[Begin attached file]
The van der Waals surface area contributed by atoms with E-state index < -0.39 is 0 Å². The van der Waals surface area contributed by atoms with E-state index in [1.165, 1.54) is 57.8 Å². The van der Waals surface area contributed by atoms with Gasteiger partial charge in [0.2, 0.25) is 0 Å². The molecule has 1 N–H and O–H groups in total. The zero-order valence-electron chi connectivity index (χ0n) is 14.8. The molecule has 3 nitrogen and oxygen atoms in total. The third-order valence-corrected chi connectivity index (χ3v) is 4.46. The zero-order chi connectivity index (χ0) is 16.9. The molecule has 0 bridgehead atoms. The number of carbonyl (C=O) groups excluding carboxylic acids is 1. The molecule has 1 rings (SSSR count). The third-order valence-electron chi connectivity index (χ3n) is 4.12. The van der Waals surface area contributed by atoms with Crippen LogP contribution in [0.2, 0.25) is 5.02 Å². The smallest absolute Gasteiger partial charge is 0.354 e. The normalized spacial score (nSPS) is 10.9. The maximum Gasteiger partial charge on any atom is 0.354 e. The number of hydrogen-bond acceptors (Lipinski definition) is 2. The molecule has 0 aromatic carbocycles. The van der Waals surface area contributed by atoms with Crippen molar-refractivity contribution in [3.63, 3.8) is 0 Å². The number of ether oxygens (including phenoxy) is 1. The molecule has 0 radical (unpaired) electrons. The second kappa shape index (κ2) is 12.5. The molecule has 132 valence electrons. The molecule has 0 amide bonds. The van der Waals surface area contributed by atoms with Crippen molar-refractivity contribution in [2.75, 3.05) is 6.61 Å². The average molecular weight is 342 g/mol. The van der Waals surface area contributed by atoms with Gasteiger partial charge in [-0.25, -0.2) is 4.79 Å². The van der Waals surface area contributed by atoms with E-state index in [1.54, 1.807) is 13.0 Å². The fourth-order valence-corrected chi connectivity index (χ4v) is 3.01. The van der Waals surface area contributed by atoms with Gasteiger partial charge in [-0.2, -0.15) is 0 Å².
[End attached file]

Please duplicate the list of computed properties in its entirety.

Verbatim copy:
The van der Waals surface area contributed by atoms with E-state index < -0.39 is 0 Å². The van der Waals surface area contributed by atoms with E-state index in [1.165, 1.54) is 57.8 Å². The van der Waals surface area contributed by atoms with Gasteiger partial charge in [0.2, 0.25) is 0 Å². The molecule has 1 N–H and O–H groups in total. The zero-order valence-electron chi connectivity index (χ0n) is 14.8. The molecule has 3 nitrogen and oxygen atoms in total. The third-order valence-corrected chi connectivity index (χ3v) is 4.46. The zero-order chi connectivity index (χ0) is 16.9. The molecule has 0 bridgehead atoms. The number of carbonyl (C=O) groups excluding carboxylic acids is 1. The molecule has 1 rings (SSSR count). The third-order valence-electron chi connectivity index (χ3n) is 4.12. The van der Waals surface area contributed by atoms with Crippen LogP contribution in [0.2, 0.25) is 5.02 Å². The smallest absolute Gasteiger partial charge is 0.354 e. The normalized spacial score (nSPS) is 10.9. The maximum Gasteiger partial charge on any atom is 0.354 e. The number of hydrogen-bond acceptors (Lipinski definition) is 2. The molecule has 0 aromatic carbocycles. The van der Waals surface area contributed by atoms with Crippen molar-refractivity contribution in [3.63, 3.8) is 0 Å². The number of ether oxygens (including phenoxy) is 1. The molecule has 0 radical (unpaired) electrons. The second kappa shape index (κ2) is 12.5. The molecule has 132 valence electrons. The molecule has 0 amide bonds. The van der Waals surface area contributed by atoms with Crippen molar-refractivity contribution in [2.75, 3.05) is 6.61 Å². The average molecular weight is 342 g/mol. The van der Waals surface area contributed by atoms with Gasteiger partial charge in [-0.25, -0.2) is 4.79 Å². The van der Waals surface area contributed by atoms with E-state index in [1.54, 1.807) is 13.0 Å². The fourth-order valence-corrected chi connectivity index (χ4v) is 3.01. The van der Waals surface area contributed by atoms with Gasteiger partial charge in [-0.2, -0.15) is 0 Å².